Manufacturers are becoming less optimistic about U.S. economy, says Grant Thornton LLP study

While manufacturing has been considered a bright spot for the United States economy during of the economic downturn, recent data from consultancy Grant Thornton LLP indicates that manufacturers are losing faith in the growth prospects for the economy.

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While manufacturing has been considered a bright spot for the United States economy during of the economic downturn, recent data from consultancy Grant Thornton LLP indicates that manufacturers are losing faith in the growth prospects for the economy.

A survey of nearly 70 U.S. manufacturing leaders conducted by the firm, entitled the Business Optimism Index, found that a mere 13 percent of surveyed manufacturers think the economy will improve over the next six months, down from 40 percent in May and 60 percent in February.

What’s more, Grant Thornton found that 40 percent of surveyed manufacturers maintain the U.S. economy will get worse compared to 26 percent and 3 percent, respectively in May and February. And another 53 percent are very or somewhat optimistic about their own business, which is down from 80 percent in May and 91 percent in February, while 47 percent are pessimistic about their own business compared to 20 percent in May and 9 percent in February.

“Directionally, it is not a surprise how COOs and CEOs are feeling about the direction of the economy,” said Wally Gruenes, Manufacturing Practice Leader at Grant Thornton LLP and a member of the board of directors of the National Association of Manufacturers. “Although manufacturing has held up well since 2008, the sector lost about 3,000 jobs in August, and productivity is down about 1.5 percent.”

Gruenes said these numbers are in direct correlation to the fact that there is less business occurring and volumes are trending down. He also explained that this data does not fully explain what is happening with exports on a real-time basis.

While July exports were up 11 percent annually according to Department of Commerce data, Gruenes said it does appear that the economic weakness in Europe and the mild slowdown in Asia are impacting the United States’ ability to export product.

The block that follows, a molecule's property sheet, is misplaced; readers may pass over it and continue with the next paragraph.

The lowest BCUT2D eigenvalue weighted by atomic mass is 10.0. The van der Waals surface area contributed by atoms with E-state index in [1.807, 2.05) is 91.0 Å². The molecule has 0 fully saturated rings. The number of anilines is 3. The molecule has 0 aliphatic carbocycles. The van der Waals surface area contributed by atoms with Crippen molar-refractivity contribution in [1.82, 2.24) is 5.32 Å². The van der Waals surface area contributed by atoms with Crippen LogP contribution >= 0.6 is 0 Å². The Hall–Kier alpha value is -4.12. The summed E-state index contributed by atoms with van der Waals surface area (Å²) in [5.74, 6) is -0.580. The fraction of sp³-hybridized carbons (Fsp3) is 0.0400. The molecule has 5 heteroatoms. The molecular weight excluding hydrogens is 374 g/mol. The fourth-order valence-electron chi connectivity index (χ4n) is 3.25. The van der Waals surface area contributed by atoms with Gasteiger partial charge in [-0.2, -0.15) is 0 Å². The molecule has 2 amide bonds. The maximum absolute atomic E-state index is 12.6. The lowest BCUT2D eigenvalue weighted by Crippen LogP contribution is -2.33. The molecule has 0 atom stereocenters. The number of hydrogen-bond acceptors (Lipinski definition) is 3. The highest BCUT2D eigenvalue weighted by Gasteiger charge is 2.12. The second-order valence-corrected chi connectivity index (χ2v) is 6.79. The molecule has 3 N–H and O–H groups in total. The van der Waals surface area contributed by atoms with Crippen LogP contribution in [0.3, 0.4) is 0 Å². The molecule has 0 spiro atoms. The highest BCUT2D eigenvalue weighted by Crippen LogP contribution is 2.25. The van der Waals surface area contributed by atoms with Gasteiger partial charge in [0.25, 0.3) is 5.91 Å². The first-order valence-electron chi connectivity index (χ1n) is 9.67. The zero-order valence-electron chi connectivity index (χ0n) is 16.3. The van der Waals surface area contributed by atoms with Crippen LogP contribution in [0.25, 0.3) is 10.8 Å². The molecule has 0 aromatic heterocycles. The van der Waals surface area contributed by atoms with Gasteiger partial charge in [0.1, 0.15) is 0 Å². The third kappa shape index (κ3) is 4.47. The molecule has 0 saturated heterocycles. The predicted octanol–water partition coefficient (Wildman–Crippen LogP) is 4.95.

“It does appear to be driven by the morass in Washington and the Eurozone and less volume,” he said. “The combination of the two is somewhat toxic. While 40 percent said they think the economy will get worse, 53 percent feel pretty good about their own business. So the environment is not great, but some feel better about their own business rather than the economy in general, which is consistent in this data going back to February.”

Along with the declines reported in the Grant Thornton data are concurrent declines in the Institute for Supply Management’s monthly Manufacturing Report on Business. While the ISM’s report has shown growth in the manufacturing sector for 21 straight months, its manufacturing index, known as the PMI, fell to 50.6 in August (a reading of 50 or higher indicates growth is occurring).

Another thing to note is that the U.S. manufacturing base is significantly smaller than it was in the 1980s and has been in a three decade span of decline, and has seen 2 million-to-3 million jobs lost—and not regained—since the recession began in 2008.

But even with the loss of jobs and shrinking domestic manufacturing base, Gruenes said that according to NAM data the U.S. manufacturing economy still does account for 21 percent of the value of manufactured materials that are produced compared to Japan and China, which are at 14 percent and 13 percent, respectively.

“There is still a significant level of manufacturing performed in this country, but some of the challenges we have seen, with the concept of near-shoring to Mexico and points south, as well as China and Vietnam, we think the long-term trend is going to be bringing production back closer to home,” said Gruenes. “And the megatrend is that supply chains are going to be shortened from a physical perspective.”

This approach brings manufacturers closer to their customers and suppliers closer to manufacturers, raising the question of manufacturers asking if the costs of transporting the product from the other side of the world—as fuel and transportation costs increase—are offset by labor costs, he said.

In certain parts of the world, he said this is evident, with manufacturers not being able to find personnel with the right amount of skill to bring in-house to work in their factories. Part of this is a broader social issue, with fewer young people interested in that type of career path.

Looking at public policy initiatives, survey respondents cited the reduction in effective corporate tax rate as the one they are least optimistic about at 54 percent, followed by 25 percent and 21 percent, respectively citing job creation and deficit reduction as the initiatives they are least optimistic about.


About the Author

Jeff Berman, Group News Editor
Jeff Berman is Group News Editor for Logistics Management, Modern Materials Handling, and Supply Chain Management Review. Jeff works and lives in Cape Elizabeth, Maine, where he covers all aspects of the supply chain, logistics, freight transportation, and materials handling sectors on a daily basis. Contact Jeff Berman

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